Operating out of the Old Louisville neighborhood for nearly three years, Smokey’s Bean coffee shop (1451 S. First St.) is named after the mellow chow-lab mix that is a constant presence in the somewhat uniquely dog-friendly local business. Soon the business will truly be breaking unique ground in Louisville, as it is set to become the first unionized coffee shop in Jefferson County.
While there has been a growing national movement to unionize low-paid fast-food workers, labor organizers believe Smokey’s Bean will be the first of its kind among service-oriented businesses in Louisville. And unlike the case in many union drives, the owner is choosing to embrace the move instead of offering resistance.
This process began by chance with a conversation in the shop between longtime employee D.J. Lee and Flaco Aleman, the executive director of Kentucky Jobs With Justice. Aleman gave some materials to Lee, who shared them with Smokey’s Bean owner — and his mother — Erin Lee.
“I’m 100 percent behind it,” says Erin Lee. “We have a local artisan roaster, we do local gardens, everything is local. And to me, (United Food and Commercial Workers Local 227) is a local union. Small businesses build neighborhoods, and neighborhoods build communities. (UCFW) is a huge community, and I have no problem being a part of it. I think it’s a win-win for an employer and an employee.”
Whereas some business owners recoil at the thought of workers unionizing, Lee says she researched the matter enough to find that this will not only help her three employees, but also her business.
“It costs so much to train someone,” says Lee. “I’m paying new employees above minimum wage, and then I have to pay someone to babysit them while they work here, because they can’t be left alone. So (UFCW) suggested that you start out at a lower wage, and, after 90 days, your wage will move up. Which is a great incentive for an employee, and it also saves me a little bit of money in the training process.”
Lee adds that the contract will also provide much-needed structure that will make her job easier. “It takes pressure off of me because everything is in black and white … the 90-day probation period, the pay rate, your raises. It protects the employee, but it also makes it easier for me if everybody’s on the same page.”
D.J. Lee says that while $7.50 will come out of his paycheck in union dues, that is outweighed by the benefits, such as special discounts to use at other businesses, a survivor benefit and a clear policy for time off and grievances.
“When you’re requesting time off, the contract tells you how much in advance you’re supposed to give them, or what you can do if you need time off and you’re not getting it,” says D.J. Lee. “It will go both ways.”
Aleman of Jobs With Justice says that another restaurant in the West End is also close to finalizing a union and hopes these positive experiences free of conflict will show other owners and workers that unions aren’t the boogeyman that anti-labor critics portray them to be.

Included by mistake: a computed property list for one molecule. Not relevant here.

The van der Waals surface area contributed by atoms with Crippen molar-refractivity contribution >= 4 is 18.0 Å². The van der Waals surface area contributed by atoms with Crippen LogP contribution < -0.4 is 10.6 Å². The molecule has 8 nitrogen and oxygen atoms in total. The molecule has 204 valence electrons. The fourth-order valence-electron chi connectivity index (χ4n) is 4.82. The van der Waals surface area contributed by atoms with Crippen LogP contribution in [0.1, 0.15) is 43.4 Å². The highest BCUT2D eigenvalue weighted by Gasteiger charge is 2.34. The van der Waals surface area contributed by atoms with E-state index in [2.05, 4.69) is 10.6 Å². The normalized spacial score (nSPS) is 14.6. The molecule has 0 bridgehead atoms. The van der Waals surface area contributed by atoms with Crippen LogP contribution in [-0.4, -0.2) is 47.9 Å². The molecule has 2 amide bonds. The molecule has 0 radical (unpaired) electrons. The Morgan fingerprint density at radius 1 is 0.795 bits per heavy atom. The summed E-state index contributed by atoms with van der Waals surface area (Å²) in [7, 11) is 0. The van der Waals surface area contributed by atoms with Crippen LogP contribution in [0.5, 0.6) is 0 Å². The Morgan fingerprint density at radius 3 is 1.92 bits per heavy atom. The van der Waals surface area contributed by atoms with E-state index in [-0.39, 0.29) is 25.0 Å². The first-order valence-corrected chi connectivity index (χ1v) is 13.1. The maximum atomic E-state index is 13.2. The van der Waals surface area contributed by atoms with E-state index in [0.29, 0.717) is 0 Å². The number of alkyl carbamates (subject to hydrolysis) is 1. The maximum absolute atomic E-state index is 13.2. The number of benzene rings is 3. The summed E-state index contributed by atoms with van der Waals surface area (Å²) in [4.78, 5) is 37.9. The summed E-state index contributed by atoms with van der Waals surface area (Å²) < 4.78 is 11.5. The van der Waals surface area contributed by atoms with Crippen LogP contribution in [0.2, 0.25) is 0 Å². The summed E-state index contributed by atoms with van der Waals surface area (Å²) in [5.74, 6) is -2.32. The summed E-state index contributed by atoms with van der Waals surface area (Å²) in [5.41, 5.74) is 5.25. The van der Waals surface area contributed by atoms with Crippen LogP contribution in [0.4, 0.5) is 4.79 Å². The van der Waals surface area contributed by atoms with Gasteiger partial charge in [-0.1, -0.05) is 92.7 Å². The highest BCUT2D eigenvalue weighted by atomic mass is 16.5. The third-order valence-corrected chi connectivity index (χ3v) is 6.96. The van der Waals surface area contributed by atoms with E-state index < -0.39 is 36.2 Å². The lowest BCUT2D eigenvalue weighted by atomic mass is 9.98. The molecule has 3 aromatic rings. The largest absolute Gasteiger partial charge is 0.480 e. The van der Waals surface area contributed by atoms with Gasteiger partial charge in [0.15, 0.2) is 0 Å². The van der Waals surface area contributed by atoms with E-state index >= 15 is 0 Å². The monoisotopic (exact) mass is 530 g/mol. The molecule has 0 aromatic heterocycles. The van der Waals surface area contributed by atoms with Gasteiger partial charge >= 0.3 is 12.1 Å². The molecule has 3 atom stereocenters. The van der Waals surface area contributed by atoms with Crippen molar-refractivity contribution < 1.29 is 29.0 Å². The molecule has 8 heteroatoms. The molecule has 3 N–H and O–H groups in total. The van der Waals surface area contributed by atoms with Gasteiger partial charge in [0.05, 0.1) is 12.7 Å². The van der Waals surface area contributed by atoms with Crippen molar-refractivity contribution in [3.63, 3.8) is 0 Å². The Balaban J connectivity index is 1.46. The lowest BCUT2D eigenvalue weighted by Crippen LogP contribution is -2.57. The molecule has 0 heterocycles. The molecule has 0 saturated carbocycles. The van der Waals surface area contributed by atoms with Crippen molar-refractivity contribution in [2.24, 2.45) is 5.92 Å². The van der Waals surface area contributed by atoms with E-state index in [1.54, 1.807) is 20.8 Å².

“It doesn’t have to be adversarial, and it can work for everybody,” says Aleman. “It adds a layer of accountability in both directions: The owner is accountable to the workers and the workers to their agreement in the contract, and the union is accountable to protect and represent the workers, but to also show how they can benefit the business as well.”
Harold Embry of UFCW Local 227, who organized Smokey’s Bean, says that such businesses will not only add this layer of accountability and a stable pool of workers, but additional business.
“One immediate effect they’re going to see is we have 24,000 members, the largest local in the state of Kentucky and Jefferson County,” says Embry. “So immediately we’ll get coupons out to all of our members about Smokey’s Bean, and hope that they’ll stop by there and try a cup of coffee. She’s going to get immediate exposure that will not cost her a penny.”
Embry says the success of a unionized shop such as Smokey’s Bean would provide tangible evidence that combats the message of a well-funded anti-labor movement. “When you have so much anti-union stuff hitting the street on a daily basis, it’s hard to be able to get people to look at things in a positive light. We can’t afford to hire a PR firm to go out here and promote us, so it takes actual experiences for people to have with us to make them understand that these guys aren’t bad at all.”
Aleman says they plan to hold public meetings in the near future where restaurant and service workers can have their questions answered about employers failing to comply with wage and hour laws, and how a union contract can address their issues.
“One key question is, how does the restaurant and coffee shop world react to this?” asks Aleman. “Hopefully this could spread to other places if we break down misconceptions.”
Asked about their rather unique situation of having a mother-son/union-boss relationship, D.J. jokes that he hopes he doesn’t have to play hardball.
“He better not!” says Erin Lee. “He still comes over for my Sunday dinners.”
“We can still do that,” says D.J., adding with a laugh, “I’ll picket Saturday and I’ll be over Sunday.”